As part of Bring Your Child to Work Day at IBM, a fellow designer approached me about teaming up to run design thinking sessions with the children. Thinking back on our younger years, we wish we’d been exposed to design sooner in life, and hope to inspire the next generation of makers.
Creating the workshop content
To create the workshop and its curriculum, we had to think of these 8-10 year olds as the user.
- What are 8-10 year olds interested in these days?
- What cultural examples could we use that would illustrate what design is, and its importance?
- What is a common problem statement we could get them to rally around, that they’d feel inspired to solve?
We made plenty of assumptions — that they’re tech saavy, and that school is a common experience that is ripe with problems they’d be eager to solve. What child wouldn’t want to redesign their educational experience, right?
With our assumptions in mind, we created an agenda of activities based on our design thinking training. We gave the children the option to pick between 3 school related prompts, with different users as the focus of each. They could solve problems for a stressed teacher, a new student in the classroom, or a daydreamer classmate.
The big day
How did it go?
You can probably guess based on the image below. It was… okay. By the end of the session, my partner and I were exhausted, a lot of the kids had become so distracted they didn’t even finish their assignment, and we weren’t sure if any of them got anything out of it.
But a few days later, I received this image in my inbox from a parent of two of the participants. If only two kids got something out of it, then it was worth it. I was determined to try again! I start planning for Round 2 by jotting down notes about what went wrong this first time.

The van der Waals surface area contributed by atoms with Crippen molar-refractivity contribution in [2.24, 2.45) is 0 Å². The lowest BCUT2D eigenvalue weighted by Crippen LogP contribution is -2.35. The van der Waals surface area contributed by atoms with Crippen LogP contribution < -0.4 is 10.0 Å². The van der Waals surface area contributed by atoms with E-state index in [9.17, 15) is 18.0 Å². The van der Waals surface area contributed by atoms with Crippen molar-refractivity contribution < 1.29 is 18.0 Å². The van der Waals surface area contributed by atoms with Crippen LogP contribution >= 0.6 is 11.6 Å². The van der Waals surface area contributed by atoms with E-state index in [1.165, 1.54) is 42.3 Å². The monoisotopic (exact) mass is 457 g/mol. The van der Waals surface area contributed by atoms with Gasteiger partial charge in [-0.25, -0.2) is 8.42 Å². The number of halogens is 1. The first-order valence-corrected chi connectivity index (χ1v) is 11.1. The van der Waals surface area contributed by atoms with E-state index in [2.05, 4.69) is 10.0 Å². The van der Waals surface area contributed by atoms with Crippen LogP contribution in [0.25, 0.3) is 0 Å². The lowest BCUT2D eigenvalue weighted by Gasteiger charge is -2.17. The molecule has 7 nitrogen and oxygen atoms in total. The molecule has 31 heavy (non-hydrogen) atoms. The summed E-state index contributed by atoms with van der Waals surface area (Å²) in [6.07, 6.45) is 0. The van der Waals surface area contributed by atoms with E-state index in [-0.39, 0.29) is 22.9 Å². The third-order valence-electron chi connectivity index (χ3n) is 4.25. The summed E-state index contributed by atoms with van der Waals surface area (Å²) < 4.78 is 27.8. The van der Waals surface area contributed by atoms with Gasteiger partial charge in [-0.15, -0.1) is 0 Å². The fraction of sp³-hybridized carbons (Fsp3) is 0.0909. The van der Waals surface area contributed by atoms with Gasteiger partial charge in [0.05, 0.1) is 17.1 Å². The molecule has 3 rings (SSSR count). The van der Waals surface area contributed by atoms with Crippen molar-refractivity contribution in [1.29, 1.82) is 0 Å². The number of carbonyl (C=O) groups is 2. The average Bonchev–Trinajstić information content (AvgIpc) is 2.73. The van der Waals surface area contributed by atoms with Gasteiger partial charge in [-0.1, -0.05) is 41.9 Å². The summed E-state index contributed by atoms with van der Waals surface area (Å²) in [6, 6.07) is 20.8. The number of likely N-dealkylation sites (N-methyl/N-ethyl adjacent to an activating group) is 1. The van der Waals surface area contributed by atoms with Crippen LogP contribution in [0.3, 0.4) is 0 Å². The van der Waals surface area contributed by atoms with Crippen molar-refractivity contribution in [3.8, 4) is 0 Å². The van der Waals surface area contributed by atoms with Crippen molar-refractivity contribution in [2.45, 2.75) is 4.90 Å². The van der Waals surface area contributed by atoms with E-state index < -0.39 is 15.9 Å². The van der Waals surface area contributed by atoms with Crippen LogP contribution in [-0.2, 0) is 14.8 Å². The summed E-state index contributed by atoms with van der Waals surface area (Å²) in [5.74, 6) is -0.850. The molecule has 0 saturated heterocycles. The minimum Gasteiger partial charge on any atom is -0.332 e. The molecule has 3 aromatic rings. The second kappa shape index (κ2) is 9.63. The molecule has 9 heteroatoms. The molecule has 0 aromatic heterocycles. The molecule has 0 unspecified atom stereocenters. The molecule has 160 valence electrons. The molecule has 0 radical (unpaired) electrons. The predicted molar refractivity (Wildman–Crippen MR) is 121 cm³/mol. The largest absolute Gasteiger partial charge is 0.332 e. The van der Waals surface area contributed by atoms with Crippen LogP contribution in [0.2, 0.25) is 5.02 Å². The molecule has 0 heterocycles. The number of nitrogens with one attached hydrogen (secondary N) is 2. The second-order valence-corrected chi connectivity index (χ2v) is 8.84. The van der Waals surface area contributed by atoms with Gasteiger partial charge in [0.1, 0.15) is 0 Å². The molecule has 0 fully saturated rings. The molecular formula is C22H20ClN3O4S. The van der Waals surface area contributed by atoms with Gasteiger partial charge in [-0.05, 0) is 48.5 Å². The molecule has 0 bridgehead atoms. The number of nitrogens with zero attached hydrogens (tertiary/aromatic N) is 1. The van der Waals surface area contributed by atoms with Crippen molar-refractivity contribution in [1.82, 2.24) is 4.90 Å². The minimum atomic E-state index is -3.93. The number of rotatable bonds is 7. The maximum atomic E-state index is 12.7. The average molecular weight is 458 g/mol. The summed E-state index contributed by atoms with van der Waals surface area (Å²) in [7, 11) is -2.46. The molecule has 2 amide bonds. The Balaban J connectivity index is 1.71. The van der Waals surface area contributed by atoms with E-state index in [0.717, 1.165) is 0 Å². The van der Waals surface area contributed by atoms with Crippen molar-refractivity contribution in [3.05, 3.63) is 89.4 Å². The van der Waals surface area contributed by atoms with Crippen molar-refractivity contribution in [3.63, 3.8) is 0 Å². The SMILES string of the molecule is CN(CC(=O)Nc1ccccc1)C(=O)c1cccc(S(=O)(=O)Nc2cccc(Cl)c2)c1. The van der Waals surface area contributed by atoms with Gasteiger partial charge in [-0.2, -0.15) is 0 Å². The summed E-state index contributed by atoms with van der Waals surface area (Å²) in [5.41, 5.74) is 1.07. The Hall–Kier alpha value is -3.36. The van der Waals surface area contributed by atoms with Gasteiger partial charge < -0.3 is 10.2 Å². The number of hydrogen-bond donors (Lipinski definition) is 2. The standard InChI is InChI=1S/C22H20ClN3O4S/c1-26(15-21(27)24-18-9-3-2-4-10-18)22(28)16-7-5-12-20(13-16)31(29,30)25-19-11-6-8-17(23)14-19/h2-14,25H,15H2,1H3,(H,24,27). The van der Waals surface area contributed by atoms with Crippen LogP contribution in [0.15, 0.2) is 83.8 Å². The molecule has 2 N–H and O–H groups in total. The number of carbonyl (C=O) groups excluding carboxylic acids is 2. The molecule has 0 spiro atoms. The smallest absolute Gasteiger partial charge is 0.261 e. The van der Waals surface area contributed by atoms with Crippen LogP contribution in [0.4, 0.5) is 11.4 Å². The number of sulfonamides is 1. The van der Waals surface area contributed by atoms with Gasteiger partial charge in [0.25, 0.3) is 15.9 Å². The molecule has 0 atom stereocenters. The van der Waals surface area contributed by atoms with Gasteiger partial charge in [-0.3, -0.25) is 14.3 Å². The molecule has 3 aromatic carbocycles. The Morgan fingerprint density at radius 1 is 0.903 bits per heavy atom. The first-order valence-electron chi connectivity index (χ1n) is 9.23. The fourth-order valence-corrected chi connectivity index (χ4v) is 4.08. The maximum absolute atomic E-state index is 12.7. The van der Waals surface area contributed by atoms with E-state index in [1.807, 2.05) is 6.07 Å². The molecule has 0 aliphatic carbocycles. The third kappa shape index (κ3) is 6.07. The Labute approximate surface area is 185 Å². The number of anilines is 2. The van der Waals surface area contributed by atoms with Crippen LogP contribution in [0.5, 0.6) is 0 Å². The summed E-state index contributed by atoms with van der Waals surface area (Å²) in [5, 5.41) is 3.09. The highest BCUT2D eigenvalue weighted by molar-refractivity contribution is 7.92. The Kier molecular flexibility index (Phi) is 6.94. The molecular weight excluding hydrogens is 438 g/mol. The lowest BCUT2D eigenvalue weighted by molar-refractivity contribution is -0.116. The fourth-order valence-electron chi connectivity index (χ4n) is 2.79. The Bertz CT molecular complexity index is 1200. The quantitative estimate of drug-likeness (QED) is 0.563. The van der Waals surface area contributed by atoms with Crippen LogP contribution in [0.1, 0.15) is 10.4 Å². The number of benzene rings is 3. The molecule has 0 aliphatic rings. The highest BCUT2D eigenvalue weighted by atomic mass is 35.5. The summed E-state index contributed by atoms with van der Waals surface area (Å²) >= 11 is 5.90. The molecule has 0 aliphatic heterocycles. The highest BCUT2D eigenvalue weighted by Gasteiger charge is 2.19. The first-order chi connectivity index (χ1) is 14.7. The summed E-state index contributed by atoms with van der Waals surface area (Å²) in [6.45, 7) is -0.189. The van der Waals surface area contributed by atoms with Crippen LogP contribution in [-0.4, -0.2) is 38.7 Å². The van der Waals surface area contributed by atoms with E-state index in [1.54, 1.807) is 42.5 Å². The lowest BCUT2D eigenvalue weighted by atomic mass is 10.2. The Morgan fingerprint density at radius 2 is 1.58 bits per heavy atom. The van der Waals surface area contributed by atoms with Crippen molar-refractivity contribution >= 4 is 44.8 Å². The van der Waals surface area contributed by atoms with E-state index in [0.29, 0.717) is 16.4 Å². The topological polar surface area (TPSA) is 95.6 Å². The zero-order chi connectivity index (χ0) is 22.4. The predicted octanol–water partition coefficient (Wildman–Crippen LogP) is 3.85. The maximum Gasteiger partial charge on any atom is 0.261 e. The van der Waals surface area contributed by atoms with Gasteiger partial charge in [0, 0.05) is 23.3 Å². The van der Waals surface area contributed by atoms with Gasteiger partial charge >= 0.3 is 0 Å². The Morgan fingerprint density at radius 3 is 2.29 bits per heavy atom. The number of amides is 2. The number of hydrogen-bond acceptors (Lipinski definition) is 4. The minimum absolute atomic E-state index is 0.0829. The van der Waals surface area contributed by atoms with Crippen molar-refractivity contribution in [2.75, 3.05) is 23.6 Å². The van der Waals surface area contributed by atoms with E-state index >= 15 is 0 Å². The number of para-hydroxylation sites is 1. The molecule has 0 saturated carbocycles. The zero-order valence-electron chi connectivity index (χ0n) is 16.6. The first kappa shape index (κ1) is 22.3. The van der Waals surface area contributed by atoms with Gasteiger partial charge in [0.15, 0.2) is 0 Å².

- Too much time for each activity
- Too many kids in one room
- Need more designers present
- Too much time for each activity
- Be more clear about the final outcome
I had planned the original workshop based on assumptions I had of 8-10 year olds, so I shouldn’t have been surprised about how wrong I was about them. Thankfully for this next round, I had the opportunity to meet with a local primary school teacher beforehand, share my experience, and get feedback from her for next time. She had some great suggestions that I was eager to try out:
- More frequent breaks, including a dance party to burn off some excess energy
- Improve the child to adult ratio
- Keep them on their feet, away from desks
- Have them working on whiteboards — everyone loves drawing on whiteboards!
You can see the difference in engagement just from the photos. All participants were on their feet, and focused on the task. They came up with some brilliant app ideas to help bus drivers locate their students. The smaller group allowed us to keep better tabs on each child’s progress and address their needs. And the 10 minute dance party at the halfway point was a big hit.
- The design thinking mentality of continuous improvement can be applied to any situation, not just product design. I essentially did a retro and revision to this project, and got to watch it evolve into a more meaningful experience.
- If you can’t talk to your users, find the next best person. I’m sure interviewing the kids ahead of time would have given me plenty of ideas on how to engage them in the workshop. But since that wasn’t feasible, meeting with someone whose entire day is focused around helping kids grow is the next best thing. Without the teacher’s input, I would have made far more mistakes the second time around.
- If it’s a cause you care about, it’s worth the effort to persevere. This project was self-initiated and run in my spare time. I’m very proud of what we were able to achieve and hope I can continue to teach kids about the power of design.